Watch out for rain.
Spokesmen for the Kansas Department of Health and Environment said Tuesday that the agency had pumped about 2,000 gallons of gasoline from the ground near the Presto Phillips 66 gas station, 602 W. Ninth St., following a house fire in late April fueled by gasoline that leaked from one of the station's underground tanks.
But KDHE officials said they still had concerns that remaining gasoline beneath the ground could again begin to enter homes in the Old West Lawrence neighborhood during a heavy rain.
"If we get a large rainfall, people should keep an eye on their basements," said Gary Blackburn, director of the bureau of environmental remediation for KDHE. "We do want to keep the water levels well below the basements. We are being very cautious about that."
Fire investigators think the blaze that destroyed a five-apartment house at 838 La. was fueled by gasoline that had migrated through the groundwater from a leaking underground tank at the Presto station. The gas, investigators concluded, was sucked up through a sump pump in the house and ignited by a spark from the pump or a pilot light on the furnace or hot water heater.
Blackburn said it was difficult to say how much rainfall would create concern. He said KDHE workers would be on site during the next rain to monitor groundwater levels. The department will be prepared to bring in portable pump trucks to keep water levels low. Vapor alarms also have been installed in eight houses in the immediate area. The department has plans to install four more.
The warning got the attention of neighbors.
"The first time I hear thunder, I'll thank God that I'm not living there yet," said Dan Schriner, who is in the process of building a new home in the 800 block of Ohio Street.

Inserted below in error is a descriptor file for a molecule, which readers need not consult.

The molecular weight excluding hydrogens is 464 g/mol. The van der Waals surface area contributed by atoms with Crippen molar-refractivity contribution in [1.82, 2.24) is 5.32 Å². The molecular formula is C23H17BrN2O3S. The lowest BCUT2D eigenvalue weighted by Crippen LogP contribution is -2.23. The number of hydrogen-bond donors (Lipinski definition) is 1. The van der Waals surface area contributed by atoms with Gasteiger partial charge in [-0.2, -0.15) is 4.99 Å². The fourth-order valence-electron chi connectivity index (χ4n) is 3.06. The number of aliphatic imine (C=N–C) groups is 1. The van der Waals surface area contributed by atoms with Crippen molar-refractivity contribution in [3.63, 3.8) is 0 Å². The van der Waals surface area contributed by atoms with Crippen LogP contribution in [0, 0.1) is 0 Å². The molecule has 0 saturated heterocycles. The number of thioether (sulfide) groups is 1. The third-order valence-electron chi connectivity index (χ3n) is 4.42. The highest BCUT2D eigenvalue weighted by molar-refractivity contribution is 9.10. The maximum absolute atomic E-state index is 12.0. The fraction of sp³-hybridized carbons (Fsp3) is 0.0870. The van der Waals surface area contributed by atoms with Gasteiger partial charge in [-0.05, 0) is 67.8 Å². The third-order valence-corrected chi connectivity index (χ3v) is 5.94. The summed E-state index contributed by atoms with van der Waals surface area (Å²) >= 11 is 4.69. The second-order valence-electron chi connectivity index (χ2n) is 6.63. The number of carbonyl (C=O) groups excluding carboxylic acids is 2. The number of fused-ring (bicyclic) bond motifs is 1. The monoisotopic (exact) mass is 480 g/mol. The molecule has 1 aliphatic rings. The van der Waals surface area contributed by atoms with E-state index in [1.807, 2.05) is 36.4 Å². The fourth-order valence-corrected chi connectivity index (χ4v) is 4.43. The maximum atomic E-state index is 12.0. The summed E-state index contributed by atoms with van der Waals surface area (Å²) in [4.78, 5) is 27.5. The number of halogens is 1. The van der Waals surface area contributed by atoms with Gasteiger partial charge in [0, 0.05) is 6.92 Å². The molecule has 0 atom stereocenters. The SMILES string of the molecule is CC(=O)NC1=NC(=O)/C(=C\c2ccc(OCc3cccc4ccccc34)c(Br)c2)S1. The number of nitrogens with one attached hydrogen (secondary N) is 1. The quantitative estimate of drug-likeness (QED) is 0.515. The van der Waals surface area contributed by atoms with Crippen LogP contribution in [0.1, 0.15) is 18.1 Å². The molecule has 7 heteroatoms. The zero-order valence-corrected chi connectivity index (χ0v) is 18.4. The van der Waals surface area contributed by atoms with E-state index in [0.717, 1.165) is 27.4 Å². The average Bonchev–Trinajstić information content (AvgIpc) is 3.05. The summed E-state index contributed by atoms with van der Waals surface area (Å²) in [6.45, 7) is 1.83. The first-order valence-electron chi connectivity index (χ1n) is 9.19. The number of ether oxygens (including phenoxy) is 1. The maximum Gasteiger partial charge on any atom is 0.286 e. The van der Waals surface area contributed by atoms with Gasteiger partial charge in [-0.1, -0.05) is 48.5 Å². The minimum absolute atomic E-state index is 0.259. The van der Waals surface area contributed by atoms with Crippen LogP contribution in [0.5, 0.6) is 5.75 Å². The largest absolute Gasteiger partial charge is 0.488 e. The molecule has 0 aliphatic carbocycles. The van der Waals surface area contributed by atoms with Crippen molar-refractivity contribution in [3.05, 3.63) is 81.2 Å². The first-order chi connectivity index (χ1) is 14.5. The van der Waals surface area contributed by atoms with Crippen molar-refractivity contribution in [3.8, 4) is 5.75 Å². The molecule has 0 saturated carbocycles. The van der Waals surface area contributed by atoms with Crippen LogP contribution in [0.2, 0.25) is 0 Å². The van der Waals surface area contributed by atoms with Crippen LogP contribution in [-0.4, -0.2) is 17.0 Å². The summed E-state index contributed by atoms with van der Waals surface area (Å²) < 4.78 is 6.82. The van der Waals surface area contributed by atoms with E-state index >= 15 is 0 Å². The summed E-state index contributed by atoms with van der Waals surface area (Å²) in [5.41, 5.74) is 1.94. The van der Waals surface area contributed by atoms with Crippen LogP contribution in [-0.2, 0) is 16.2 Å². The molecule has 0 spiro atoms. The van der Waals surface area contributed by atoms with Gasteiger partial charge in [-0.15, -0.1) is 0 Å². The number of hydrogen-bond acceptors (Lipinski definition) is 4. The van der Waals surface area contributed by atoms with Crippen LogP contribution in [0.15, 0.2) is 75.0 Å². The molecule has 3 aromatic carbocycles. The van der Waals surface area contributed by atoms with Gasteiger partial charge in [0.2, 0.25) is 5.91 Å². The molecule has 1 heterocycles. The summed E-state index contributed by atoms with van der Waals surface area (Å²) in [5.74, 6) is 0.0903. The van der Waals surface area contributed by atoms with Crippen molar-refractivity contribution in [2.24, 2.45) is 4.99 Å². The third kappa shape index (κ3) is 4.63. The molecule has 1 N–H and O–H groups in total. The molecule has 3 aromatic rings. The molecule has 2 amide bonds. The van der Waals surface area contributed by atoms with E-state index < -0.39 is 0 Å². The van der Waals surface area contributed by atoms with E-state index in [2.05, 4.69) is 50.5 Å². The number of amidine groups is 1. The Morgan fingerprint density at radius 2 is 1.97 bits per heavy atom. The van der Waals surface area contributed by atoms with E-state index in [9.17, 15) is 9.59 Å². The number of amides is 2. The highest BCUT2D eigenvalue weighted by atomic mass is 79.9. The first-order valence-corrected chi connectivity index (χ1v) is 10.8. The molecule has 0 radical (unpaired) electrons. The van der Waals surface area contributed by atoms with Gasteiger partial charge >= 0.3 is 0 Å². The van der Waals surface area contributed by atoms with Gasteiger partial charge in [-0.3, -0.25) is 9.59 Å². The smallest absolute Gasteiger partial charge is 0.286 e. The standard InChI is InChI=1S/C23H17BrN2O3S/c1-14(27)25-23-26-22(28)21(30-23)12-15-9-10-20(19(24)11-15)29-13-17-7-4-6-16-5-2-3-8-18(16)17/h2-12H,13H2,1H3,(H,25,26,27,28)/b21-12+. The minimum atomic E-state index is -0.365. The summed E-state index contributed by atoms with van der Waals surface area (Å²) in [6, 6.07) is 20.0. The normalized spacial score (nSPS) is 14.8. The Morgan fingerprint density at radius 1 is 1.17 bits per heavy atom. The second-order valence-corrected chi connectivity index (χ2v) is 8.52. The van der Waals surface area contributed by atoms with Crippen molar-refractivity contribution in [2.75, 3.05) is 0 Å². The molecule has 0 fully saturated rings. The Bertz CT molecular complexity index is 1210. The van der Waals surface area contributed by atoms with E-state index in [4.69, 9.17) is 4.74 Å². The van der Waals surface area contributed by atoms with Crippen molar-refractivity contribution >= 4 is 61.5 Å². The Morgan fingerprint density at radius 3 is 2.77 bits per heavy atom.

But KDHE gave neighbors some news to be encouraged about. Blackburn said the department was optimistic it could remove the majority of the gasoline from the ground in about two months and that all of it could be removed in about a year.
The removal, though, will require construction of a pump station and filtering operation on the site of the apartment house that was destroyed.
"If it really is only a year and they can assure us that it is all cleaned up, that is really pretty good," Schriner said. "They came to the table with a plan today, and that is what I wanted to hear."
Gas tank had hole
The pump and filtering facility will require the construction of about a 10- by 20-foot temporary building. Blackburn said he couldn't assure residents the facility wouldn't create noise or odor.
"We hope that it will not produce anything they'll notice," Blackburn said. "We have told the neighborhood that we will make it as quiet as possible. I can ensure them that it will be quieter than all the large trucks that are going in and out of there right now."
Blackburn also provided several other findings from the department's investigation. They included:
¢ KDHE found a small hole in one of Presto's three underground tanks. Blackburn said the hole was so small it was difficult to detect through pressure tests performed on the tank after the fire.
¢ It has not been determined whether a fine will be levied against Presto. Blackburn said the department was in discussions with the store's management team, but he said KDHE thus far had not found evidence the store violated any state or federal regulations.
¢ The state estimates it will spend about $300,000 to clean up the site and surrounding neighborhood. The state is using money from a special fund created to pay for groundwater cleanup projects. The fund is financed by a 1-cent-per-gallon tax on all state gasoline sales. None of the $300,000 will be used by Presto to replace its tanks. But the money will be used to pay costs associated with removal of contaminated soil from the site. Blackburn said about 3,400 tons of soil had been removed and hauled to Hamm Landfill in Jefferson County.
¢ The gas station is expected to reopen in about two weeks, said Presto vice president Doug Wald. Blackburn said the state wanted the gas station to move ahead quickly because paving the site will reduce the chance that rainwater could cause remaining gasoline to begin moving again beneath the surface.
More about the leak
- 6News video: Clean-up of gasoline leak continues (05-23-06)
- Station monitoring procedures to be reviewed (05-24-06)
- Interactive Map: Local Underground Storage Tanks
- Leak fuels neighbors' fears (05-12-06)
- Gasoline may have leaked farther than thought, KDHE says (05-11-06)
- 6News video: Lawsuit filed against gas station owners (05-10-06)
- Presto's underground tanks are removed (05-09-06)
- Fire chief: Leak fix will take awhile (05-06-06)
- Chat with Lawrence Fire Chief Mark Bradford (05-05-06)
- Gas station ordered to remove tanks (05-05-06)